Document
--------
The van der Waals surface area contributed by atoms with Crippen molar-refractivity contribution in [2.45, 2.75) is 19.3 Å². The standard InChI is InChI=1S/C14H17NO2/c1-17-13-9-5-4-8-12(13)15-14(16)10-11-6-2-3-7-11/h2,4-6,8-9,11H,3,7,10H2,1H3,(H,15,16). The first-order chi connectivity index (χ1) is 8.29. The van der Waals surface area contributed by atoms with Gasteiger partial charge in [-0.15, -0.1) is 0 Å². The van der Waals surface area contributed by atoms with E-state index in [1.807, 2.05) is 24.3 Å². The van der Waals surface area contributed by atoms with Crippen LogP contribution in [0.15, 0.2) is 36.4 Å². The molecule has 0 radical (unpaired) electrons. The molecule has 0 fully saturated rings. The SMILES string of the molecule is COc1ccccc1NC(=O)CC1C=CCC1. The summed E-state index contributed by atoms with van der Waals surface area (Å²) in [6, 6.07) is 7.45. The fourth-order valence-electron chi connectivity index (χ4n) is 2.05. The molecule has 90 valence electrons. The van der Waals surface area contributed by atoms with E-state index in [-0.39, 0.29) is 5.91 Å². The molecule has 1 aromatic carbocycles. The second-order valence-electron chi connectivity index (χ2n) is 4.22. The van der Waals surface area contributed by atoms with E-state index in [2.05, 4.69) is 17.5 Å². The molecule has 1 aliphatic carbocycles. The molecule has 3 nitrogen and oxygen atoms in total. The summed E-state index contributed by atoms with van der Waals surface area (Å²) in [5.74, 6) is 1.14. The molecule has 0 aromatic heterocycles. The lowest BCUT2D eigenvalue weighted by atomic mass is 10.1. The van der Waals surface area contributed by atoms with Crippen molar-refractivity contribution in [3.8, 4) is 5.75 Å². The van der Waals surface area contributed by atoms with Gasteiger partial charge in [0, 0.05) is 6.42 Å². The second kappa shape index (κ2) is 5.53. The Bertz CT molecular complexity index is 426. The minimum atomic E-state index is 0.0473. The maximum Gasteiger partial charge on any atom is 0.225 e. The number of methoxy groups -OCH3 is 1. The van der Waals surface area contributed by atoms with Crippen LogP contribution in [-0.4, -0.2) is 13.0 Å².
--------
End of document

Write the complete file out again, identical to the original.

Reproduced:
The van der Waals surface area contributed by atoms with Crippen molar-refractivity contribution in [2.45, 2.75) is 19.3 Å². The standard InChI is InChI=1S/C14H17NO2/c1-17-13-9-5-4-8-12(13)15-14(16)10-11-6-2-3-7-11/h2,4-6,8-9,11H,3,7,10H2,1H3,(H,15,16). The first-order chi connectivity index (χ1) is 8.29. The van der Waals surface area contributed by atoms with Gasteiger partial charge in [-0.15, -0.1) is 0 Å². The van der Waals surface area contributed by atoms with E-state index in [1.807, 2.05) is 24.3 Å². The van der Waals surface area contributed by atoms with Crippen LogP contribution in [0.15, 0.2) is 36.4 Å². The molecule has 0 radical (unpaired) electrons. The molecule has 0 fully saturated rings. The SMILES string of the molecule is COc1ccccc1NC(=O)CC1C=CCC1. The summed E-state index contributed by atoms with van der Waals surface area (Å²) in [6, 6.07) is 7.45. The fourth-order valence-electron chi connectivity index (χ4n) is 2.05. The molecule has 90 valence electrons. The van der Waals surface area contributed by atoms with E-state index in [-0.39, 0.29) is 5.91 Å². The molecule has 1 aromatic carbocycles. The second-order valence-electron chi connectivity index (χ2n) is 4.22. The van der Waals surface area contributed by atoms with E-state index in [2.05, 4.69) is 17.5 Å². The molecule has 1 aliphatic carbocycles. The molecule has 3 nitrogen and oxygen atoms in total. The summed E-state index contributed by atoms with van der Waals surface area (Å²) in [5.74, 6) is 1.14. The molecule has 0 aromatic heterocycles. The lowest BCUT2D eigenvalue weighted by atomic mass is 10.1. The van der Waals surface area contributed by atoms with Crippen molar-refractivity contribution in [3.8, 4) is 5.75 Å². The van der Waals surface area contributed by atoms with Gasteiger partial charge in [0, 0.05) is 6.42 Å². The second kappa shape index (κ2) is 5.53. The Bertz CT molecular complexity index is 426. The minimum atomic E-state index is 0.0473. The maximum Gasteiger partial charge on any atom is 0.225 e. The number of methoxy groups -OCH3 is 1. The van der Waals surface area contributed by atoms with Crippen LogP contribution in [-0.4, -0.2) is 13.0 Å².